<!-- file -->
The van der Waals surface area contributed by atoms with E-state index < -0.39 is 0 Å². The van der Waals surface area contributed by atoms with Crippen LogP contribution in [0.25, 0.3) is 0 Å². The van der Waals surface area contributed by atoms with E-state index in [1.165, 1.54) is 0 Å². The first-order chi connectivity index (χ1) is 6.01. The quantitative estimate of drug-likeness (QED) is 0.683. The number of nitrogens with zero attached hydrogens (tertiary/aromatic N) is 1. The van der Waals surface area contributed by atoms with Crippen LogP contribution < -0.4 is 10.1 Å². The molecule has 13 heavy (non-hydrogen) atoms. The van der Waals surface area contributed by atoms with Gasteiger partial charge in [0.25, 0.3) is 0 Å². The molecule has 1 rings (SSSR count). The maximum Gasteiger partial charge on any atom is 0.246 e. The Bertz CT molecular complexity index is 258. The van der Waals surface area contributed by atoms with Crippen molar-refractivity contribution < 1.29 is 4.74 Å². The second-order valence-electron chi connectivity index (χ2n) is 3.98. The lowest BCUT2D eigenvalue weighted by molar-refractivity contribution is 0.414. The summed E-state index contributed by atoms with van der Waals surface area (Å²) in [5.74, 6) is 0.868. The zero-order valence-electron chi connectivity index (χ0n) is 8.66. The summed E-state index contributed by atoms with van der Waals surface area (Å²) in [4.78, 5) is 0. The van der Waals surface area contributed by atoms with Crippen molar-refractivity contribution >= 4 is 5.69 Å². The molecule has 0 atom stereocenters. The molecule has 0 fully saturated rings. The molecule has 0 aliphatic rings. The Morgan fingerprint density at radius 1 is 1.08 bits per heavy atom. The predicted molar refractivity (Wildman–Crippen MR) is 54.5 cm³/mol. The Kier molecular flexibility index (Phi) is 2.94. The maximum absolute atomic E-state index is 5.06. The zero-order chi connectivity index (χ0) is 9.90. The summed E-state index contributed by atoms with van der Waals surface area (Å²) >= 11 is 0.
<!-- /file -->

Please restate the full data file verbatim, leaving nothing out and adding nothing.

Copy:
The van der Waals surface area contributed by atoms with E-state index < -0.39 is 0 Å². The van der Waals surface area contributed by atoms with Crippen LogP contribution in [0.25, 0.3) is 0 Å². The van der Waals surface area contributed by atoms with E-state index in [1.165, 1.54) is 0 Å². The first-order chi connectivity index (χ1) is 6.01. The quantitative estimate of drug-likeness (QED) is 0.683. The number of nitrogens with zero attached hydrogens (tertiary/aromatic N) is 1. The van der Waals surface area contributed by atoms with Crippen LogP contribution < -0.4 is 10.1 Å². The molecule has 13 heavy (non-hydrogen) atoms. The van der Waals surface area contributed by atoms with Gasteiger partial charge in [0.25, 0.3) is 0 Å². The molecule has 1 rings (SSSR count). The maximum Gasteiger partial charge on any atom is 0.246 e. The Bertz CT molecular complexity index is 258. The van der Waals surface area contributed by atoms with Crippen molar-refractivity contribution < 1.29 is 4.74 Å². The second-order valence-electron chi connectivity index (χ2n) is 3.98. The lowest BCUT2D eigenvalue weighted by molar-refractivity contribution is 0.414. The summed E-state index contributed by atoms with van der Waals surface area (Å²) in [5.74, 6) is 0.868. The zero-order valence-electron chi connectivity index (χ0n) is 8.66. The summed E-state index contributed by atoms with van der Waals surface area (Å²) in [4.78, 5) is 0. The van der Waals surface area contributed by atoms with Crippen molar-refractivity contribution >= 4 is 5.69 Å². The molecule has 0 atom stereocenters. The molecule has 0 fully saturated rings. The molecule has 0 aliphatic rings. The Morgan fingerprint density at radius 1 is 1.08 bits per heavy atom. The predicted molar refractivity (Wildman–Crippen MR) is 54.5 cm³/mol. The Kier molecular flexibility index (Phi) is 2.94. The maximum absolute atomic E-state index is 5.06. The zero-order chi connectivity index (χ0) is 9.90. The summed E-state index contributed by atoms with van der Waals surface area (Å²) >= 11 is 0.